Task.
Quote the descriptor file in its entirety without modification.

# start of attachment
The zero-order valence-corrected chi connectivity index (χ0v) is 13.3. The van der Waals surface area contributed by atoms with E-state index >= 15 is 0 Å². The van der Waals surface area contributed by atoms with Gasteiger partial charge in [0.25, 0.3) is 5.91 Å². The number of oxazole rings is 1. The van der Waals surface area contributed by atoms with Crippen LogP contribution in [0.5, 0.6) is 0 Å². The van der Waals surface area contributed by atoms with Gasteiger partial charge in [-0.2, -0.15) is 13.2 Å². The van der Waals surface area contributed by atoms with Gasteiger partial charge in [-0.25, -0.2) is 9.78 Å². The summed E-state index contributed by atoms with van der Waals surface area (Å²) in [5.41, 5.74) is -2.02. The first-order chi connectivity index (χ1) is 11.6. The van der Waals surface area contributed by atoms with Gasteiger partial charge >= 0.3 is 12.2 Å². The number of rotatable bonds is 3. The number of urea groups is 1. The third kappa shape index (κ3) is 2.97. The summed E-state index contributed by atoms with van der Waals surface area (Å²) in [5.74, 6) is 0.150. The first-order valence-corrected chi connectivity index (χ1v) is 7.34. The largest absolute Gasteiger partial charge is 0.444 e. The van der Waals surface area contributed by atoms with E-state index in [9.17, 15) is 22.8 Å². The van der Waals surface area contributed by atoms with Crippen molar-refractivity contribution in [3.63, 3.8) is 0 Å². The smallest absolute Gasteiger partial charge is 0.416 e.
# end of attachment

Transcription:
The zero-order valence-corrected chi connectivity index (χ0v) is 13.3. The van der Waals surface area contributed by atoms with E-state index >= 15 is 0 Å². The van der Waals surface area contributed by atoms with Gasteiger partial charge in [0.25, 0.3) is 5.91 Å². The number of oxazole rings is 1. The van der Waals surface area contributed by atoms with Crippen LogP contribution in [0.5, 0.6) is 0 Å². The van der Waals surface area contributed by atoms with Gasteiger partial charge in [-0.2, -0.15) is 13.2 Å². The van der Waals surface area contributed by atoms with Gasteiger partial charge in [-0.25, -0.2) is 9.78 Å². The summed E-state index contributed by atoms with van der Waals surface area (Å²) in [5.41, 5.74) is -2.02. The first-order chi connectivity index (χ1) is 11.6. The van der Waals surface area contributed by atoms with Gasteiger partial charge >= 0.3 is 12.2 Å². The number of rotatable bonds is 3. The number of urea groups is 1. The third kappa shape index (κ3) is 2.97. The summed E-state index contributed by atoms with van der Waals surface area (Å²) in [5.74, 6) is 0.150. The first-order valence-corrected chi connectivity index (χ1v) is 7.34. The largest absolute Gasteiger partial charge is 0.444 e. The van der Waals surface area contributed by atoms with E-state index in [9.17, 15) is 22.8 Å². The van der Waals surface area contributed by atoms with Crippen molar-refractivity contribution in [3.63, 3.8) is 0 Å². The smallest absolute Gasteiger partial charge is 0.416 e.